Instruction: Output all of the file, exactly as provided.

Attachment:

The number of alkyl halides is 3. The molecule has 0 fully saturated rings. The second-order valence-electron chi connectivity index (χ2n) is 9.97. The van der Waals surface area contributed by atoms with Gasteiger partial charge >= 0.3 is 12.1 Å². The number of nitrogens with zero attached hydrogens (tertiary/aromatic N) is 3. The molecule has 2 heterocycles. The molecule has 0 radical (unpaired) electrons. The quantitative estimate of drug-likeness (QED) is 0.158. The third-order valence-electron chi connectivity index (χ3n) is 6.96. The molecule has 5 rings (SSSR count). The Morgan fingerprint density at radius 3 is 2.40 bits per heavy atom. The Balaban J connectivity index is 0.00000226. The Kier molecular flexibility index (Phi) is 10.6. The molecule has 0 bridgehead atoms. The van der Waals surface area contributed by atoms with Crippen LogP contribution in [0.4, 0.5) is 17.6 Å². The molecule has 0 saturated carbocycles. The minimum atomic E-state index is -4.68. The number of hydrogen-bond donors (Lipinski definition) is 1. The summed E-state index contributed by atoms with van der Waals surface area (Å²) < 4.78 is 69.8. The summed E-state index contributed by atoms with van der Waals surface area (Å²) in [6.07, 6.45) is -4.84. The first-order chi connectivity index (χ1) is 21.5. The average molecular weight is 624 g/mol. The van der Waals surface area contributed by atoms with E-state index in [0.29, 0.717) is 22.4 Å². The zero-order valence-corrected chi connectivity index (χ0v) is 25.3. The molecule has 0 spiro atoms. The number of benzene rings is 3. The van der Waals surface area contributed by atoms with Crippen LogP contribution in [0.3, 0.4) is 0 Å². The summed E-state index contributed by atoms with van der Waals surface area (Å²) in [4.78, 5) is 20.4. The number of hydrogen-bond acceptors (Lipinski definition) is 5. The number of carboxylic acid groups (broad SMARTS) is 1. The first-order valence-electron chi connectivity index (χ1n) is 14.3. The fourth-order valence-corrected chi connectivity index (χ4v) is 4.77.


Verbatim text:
The number of alkyl halides is 3. The molecule has 0 fully saturated rings. The second-order valence-electron chi connectivity index (χ2n) is 9.97. The van der Waals surface area contributed by atoms with Gasteiger partial charge >= 0.3 is 12.1 Å². The number of nitrogens with zero attached hydrogens (tertiary/aromatic N) is 3. The molecule has 2 heterocycles. The molecule has 0 radical (unpaired) electrons. The quantitative estimate of drug-likeness (QED) is 0.158. The third-order valence-electron chi connectivity index (χ3n) is 6.96. The molecule has 5 rings (SSSR count). The Morgan fingerprint density at radius 3 is 2.40 bits per heavy atom. The Balaban J connectivity index is 0.00000226. The Kier molecular flexibility index (Phi) is 10.6. The molecule has 0 bridgehead atoms. The van der Waals surface area contributed by atoms with Crippen LogP contribution in [0.4, 0.5) is 17.6 Å². The molecule has 0 saturated carbocycles. The minimum atomic E-state index is -4.68. The number of hydrogen-bond donors (Lipinski definition) is 1. The summed E-state index contributed by atoms with van der Waals surface area (Å²) < 4.78 is 69.8. The summed E-state index contributed by atoms with van der Waals surface area (Å²) in [6.07, 6.45) is -4.84. The first-order chi connectivity index (χ1) is 21.5. The average molecular weight is 624 g/mol. The van der Waals surface area contributed by atoms with E-state index in [0.29, 0.717) is 22.4 Å². The zero-order valence-corrected chi connectivity index (χ0v) is 25.3. The molecule has 0 spiro atoms. The number of benzene rings is 3. The van der Waals surface area contributed by atoms with Crippen LogP contribution in [0.3, 0.4) is 0 Å². The summed E-state index contributed by atoms with van der Waals surface area (Å²) in [4.78, 5) is 20.4. The number of hydrogen-bond acceptors (Lipinski definition) is 5. The number of carboxylic acid groups (broad SMARTS) is 1. The first-order valence-electron chi connectivity index (χ1n) is 14.3. The fourth-order valence-corrected chi connectivity index (χ4v) is 4.77.